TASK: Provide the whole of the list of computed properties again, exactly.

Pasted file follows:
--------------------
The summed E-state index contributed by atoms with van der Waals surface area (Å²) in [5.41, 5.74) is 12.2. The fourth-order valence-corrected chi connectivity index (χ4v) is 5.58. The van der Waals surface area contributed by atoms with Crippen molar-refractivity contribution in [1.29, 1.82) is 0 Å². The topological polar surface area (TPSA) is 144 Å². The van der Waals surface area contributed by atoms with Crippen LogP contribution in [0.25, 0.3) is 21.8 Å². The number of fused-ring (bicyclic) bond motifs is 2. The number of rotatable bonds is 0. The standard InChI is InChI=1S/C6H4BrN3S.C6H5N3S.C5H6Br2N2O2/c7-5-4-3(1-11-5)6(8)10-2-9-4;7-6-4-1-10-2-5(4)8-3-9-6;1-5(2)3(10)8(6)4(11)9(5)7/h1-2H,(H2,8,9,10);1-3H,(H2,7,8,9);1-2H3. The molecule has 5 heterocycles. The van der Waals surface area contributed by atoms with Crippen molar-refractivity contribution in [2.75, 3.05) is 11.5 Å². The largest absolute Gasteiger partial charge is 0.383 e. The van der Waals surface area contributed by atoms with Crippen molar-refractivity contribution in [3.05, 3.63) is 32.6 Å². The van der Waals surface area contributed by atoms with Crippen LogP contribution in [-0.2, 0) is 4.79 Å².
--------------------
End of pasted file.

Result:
The summed E-state index contributed by atoms with van der Waals surface area (Å²) in [5.41, 5.74) is 12.2. The fourth-order valence-corrected chi connectivity index (χ4v) is 5.58. The van der Waals surface area contributed by atoms with Crippen molar-refractivity contribution in [1.29, 1.82) is 0 Å². The topological polar surface area (TPSA) is 144 Å². The van der Waals surface area contributed by atoms with Crippen LogP contribution in [0.25, 0.3) is 21.8 Å². The number of fused-ring (bicyclic) bond motifs is 2. The number of rotatable bonds is 0. The standard InChI is InChI=1S/C6H4BrN3S.C6H5N3S.C5H6Br2N2O2/c7-5-4-3(1-11-5)6(8)10-2-9-4;7-6-4-1-10-2-5(4)8-3-9-6;1-5(2)3(10)8(6)4(11)9(5)7/h1-2H,(H2,8,9,10);1-3H,(H2,7,8,9);1-2H3. The molecule has 5 heterocycles. The van der Waals surface area contributed by atoms with Crippen molar-refractivity contribution in [2.75, 3.05) is 11.5 Å². The largest absolute Gasteiger partial charge is 0.383 e. The van der Waals surface area contributed by atoms with Crippen molar-refractivity contribution in [3.05, 3.63) is 32.6 Å². The van der Waals surface area contributed by atoms with Crippen LogP contribution in [-0.2, 0) is 4.79 Å².